After a lifetime of sleep-insanity, I finally manned up and went to a doctor, who—after a battery of hilariously failed tests—diagnosed my sleep issues, most of which were attributed to plain, old, boring sleep apnea. Now at night I wear a very sexy mask, which my husband loving refers to as my “fighter pilot” ensemble. But going full-on Top Gun doesn’t always stop my antics, especially if I’ve had even one drink, prescriptions like Ambien, pain medications or even over-the-counter drugs like Tylenol PM. Any one of those tiny things can send me talking or wandering unconsciously.

Another sure-fire way to send me spiraling into sleep antics: Changing my nightly routine. I’m a riot around the holidays when we spend a few days at my parents or at my in-laws with all of our siblings and their families. I’m the wildcard. You might find me staring at the Christmas tree or eating Parmesan cheese straight off the block or tucked neatly into our bed, snoozing away. You just never know what you’re getting.

What do you call a sleepwalking nun? A roamin’ Catholic

Crazy sleep is a family affair.

My daddy sleep eats and famously slept walked into the bedroom closet only to awake having no idea where he was or how he’d gotten there. My mama rescued him after he started knocking on the closet wall and screaming her name. Once, when he was a boy, he sleepwalked into his parent’s crowded living room, lifted the cushion from a chair, then peed in it. When he was finished, he politely lowered the cushion and returned to bed. It was the most exciting prayer meeting the Baptists ever had.

Mama would find Daddy in the kitchen sucking down an entire gallon of milk or eating cake straight outta the pan.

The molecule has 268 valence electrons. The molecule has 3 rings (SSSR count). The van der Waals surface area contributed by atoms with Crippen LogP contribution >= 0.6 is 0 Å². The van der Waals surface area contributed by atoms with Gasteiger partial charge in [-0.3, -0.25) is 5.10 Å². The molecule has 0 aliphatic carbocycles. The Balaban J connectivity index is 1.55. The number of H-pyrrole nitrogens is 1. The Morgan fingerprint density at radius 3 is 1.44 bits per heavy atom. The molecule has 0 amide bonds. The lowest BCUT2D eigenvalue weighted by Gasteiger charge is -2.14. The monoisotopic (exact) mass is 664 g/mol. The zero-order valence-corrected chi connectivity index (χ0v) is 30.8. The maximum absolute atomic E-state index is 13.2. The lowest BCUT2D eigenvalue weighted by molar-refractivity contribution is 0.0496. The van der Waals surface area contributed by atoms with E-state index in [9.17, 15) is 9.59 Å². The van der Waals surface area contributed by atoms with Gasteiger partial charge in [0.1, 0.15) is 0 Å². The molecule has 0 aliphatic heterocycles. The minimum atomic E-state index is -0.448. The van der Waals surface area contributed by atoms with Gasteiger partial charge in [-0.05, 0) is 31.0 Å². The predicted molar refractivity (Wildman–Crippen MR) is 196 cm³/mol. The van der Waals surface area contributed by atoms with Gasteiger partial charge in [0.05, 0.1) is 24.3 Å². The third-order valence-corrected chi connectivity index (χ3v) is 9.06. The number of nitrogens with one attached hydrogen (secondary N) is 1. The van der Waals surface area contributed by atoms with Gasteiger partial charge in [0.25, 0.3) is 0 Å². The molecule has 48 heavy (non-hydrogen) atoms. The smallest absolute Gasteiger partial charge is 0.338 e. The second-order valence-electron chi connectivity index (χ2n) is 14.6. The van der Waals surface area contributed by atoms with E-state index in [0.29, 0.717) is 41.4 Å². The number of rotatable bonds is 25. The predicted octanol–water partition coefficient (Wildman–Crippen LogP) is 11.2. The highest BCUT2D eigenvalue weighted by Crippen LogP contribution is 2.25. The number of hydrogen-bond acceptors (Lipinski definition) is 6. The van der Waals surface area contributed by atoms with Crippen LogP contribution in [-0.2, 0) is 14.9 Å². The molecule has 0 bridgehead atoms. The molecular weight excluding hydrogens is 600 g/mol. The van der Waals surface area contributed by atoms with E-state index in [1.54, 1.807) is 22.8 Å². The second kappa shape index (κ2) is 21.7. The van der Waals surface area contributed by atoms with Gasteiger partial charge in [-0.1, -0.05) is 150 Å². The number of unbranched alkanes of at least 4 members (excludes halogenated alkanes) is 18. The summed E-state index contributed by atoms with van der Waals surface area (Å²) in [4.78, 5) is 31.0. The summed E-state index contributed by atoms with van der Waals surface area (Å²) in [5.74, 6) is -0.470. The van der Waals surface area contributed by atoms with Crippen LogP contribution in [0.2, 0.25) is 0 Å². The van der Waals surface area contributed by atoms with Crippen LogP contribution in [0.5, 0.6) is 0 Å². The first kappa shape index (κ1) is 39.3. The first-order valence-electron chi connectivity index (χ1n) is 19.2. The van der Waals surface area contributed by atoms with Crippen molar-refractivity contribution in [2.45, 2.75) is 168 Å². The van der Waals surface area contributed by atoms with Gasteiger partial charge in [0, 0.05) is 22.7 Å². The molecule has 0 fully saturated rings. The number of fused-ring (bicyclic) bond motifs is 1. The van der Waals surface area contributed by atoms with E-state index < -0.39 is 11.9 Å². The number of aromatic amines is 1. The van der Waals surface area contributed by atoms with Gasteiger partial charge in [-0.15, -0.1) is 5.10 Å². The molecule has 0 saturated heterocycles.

Sleep-eating has long been my father’s favorite sleep activity. Mama would find Daddy in the kitchen sucking down an entire gallon of milk or eating cake straight outta the pan. Nothing was safe, and it made prep work for holiday meals virtually useless.

One morning Mama woke to find the refrigerator door open and a pack of half-eaten raw ground beef on the kitchen floor. That was it. She was done. She drew the line at raw hamburger meat. Daddy was going to have to address his sleep issues.

But Daddy steadfastly denied he would eat RAW hamburger meat. He might be a crazy sleeper, but he wasn’t a monster, he protested.

Maybe it was the dog! Raccoon invaders?! Not him, though, he argued.

Regardless, the evidence was on the floor, and Mama was unwavering: It was time to seek professional help. So off Daddy went to get a sleep study, which yielded off-the-chart positive results.

Meanwhile, though, Mama had discovered that the rather elderly family dog—a majestic half-beagle, half-bluetick hound named Susie—had, in fact, learned how to use her long snout to open the refrigerator door and make her own snacks. Awkward. It totally WAS the dog.

Sorry Daddy, but all signs pointed to you. You are right, you were wrongly accused; let the record denote your exoneration. You were innocent—this time.

Do you have any sleepwalking, or better yet sleep-writing, stories of your own? Please share them in the comments below.

Photo by Jovan J

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Arie Wilson Passwaters

Mrs. Sasswaters is a professional writer and editor living the good life in Houston, Texas, with her husband, baby girl and plethora of animals (including an ornery pug.) She excels at drinking beer, crafting and sewing poorly and using profanity well. Ask Mrs. Sasswaters anything @mommapug.
January 7, 2015